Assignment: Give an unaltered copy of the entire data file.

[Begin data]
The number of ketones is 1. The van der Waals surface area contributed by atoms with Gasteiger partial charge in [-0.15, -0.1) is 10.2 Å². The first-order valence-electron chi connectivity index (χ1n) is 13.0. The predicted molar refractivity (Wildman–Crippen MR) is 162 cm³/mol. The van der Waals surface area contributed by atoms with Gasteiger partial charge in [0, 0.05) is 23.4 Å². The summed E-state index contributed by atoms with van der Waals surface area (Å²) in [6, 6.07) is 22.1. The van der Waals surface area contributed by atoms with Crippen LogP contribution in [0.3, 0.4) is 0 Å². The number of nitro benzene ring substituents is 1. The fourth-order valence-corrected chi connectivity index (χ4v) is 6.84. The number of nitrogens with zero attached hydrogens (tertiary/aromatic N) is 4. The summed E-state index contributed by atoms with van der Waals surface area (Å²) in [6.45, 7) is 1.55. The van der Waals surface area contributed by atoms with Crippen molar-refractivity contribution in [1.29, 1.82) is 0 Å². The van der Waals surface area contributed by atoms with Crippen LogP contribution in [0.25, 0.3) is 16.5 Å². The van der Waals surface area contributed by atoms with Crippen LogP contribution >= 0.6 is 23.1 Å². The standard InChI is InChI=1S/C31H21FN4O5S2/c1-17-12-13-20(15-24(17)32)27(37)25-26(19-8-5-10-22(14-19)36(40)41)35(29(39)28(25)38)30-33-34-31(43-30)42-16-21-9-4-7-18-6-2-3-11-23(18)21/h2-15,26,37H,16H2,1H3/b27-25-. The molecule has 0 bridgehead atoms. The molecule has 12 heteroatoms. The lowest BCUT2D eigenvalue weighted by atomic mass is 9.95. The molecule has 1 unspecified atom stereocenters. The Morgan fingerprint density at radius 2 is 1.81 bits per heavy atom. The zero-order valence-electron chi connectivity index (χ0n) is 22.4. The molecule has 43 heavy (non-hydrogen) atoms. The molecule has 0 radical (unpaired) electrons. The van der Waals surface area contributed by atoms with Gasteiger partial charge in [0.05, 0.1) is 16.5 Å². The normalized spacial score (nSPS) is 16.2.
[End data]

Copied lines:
The number of ketones is 1. The van der Waals surface area contributed by atoms with Gasteiger partial charge in [-0.15, -0.1) is 10.2 Å². The first-order valence-electron chi connectivity index (χ1n) is 13.0. The predicted molar refractivity (Wildman–Crippen MR) is 162 cm³/mol. The van der Waals surface area contributed by atoms with Gasteiger partial charge in [0, 0.05) is 23.4 Å². The summed E-state index contributed by atoms with van der Waals surface area (Å²) in [6, 6.07) is 22.1. The van der Waals surface area contributed by atoms with Crippen LogP contribution in [0.3, 0.4) is 0 Å². The number of nitro benzene ring substituents is 1. The fourth-order valence-corrected chi connectivity index (χ4v) is 6.84. The number of nitrogens with zero attached hydrogens (tertiary/aromatic N) is 4. The summed E-state index contributed by atoms with van der Waals surface area (Å²) in [6.45, 7) is 1.55. The van der Waals surface area contributed by atoms with Crippen molar-refractivity contribution in [1.29, 1.82) is 0 Å². The van der Waals surface area contributed by atoms with Crippen LogP contribution in [0.25, 0.3) is 16.5 Å². The van der Waals surface area contributed by atoms with Crippen LogP contribution >= 0.6 is 23.1 Å². The standard InChI is InChI=1S/C31H21FN4O5S2/c1-17-12-13-20(15-24(17)32)27(37)25-26(19-8-5-10-22(14-19)36(40)41)35(29(39)28(25)38)30-33-34-31(43-30)42-16-21-9-4-7-18-6-2-3-11-23(18)21/h2-15,26,37H,16H2,1H3/b27-25-. The molecule has 0 bridgehead atoms. The molecule has 12 heteroatoms. The lowest BCUT2D eigenvalue weighted by atomic mass is 9.95. The molecule has 1 unspecified atom stereocenters. The Morgan fingerprint density at radius 2 is 1.81 bits per heavy atom. The zero-order valence-electron chi connectivity index (χ0n) is 22.4. The molecule has 43 heavy (non-hydrogen) atoms. The molecule has 0 radical (unpaired) electrons. The van der Waals surface area contributed by atoms with Gasteiger partial charge in [0.05, 0.1) is 16.5 Å². The normalized spacial score (nSPS) is 16.2.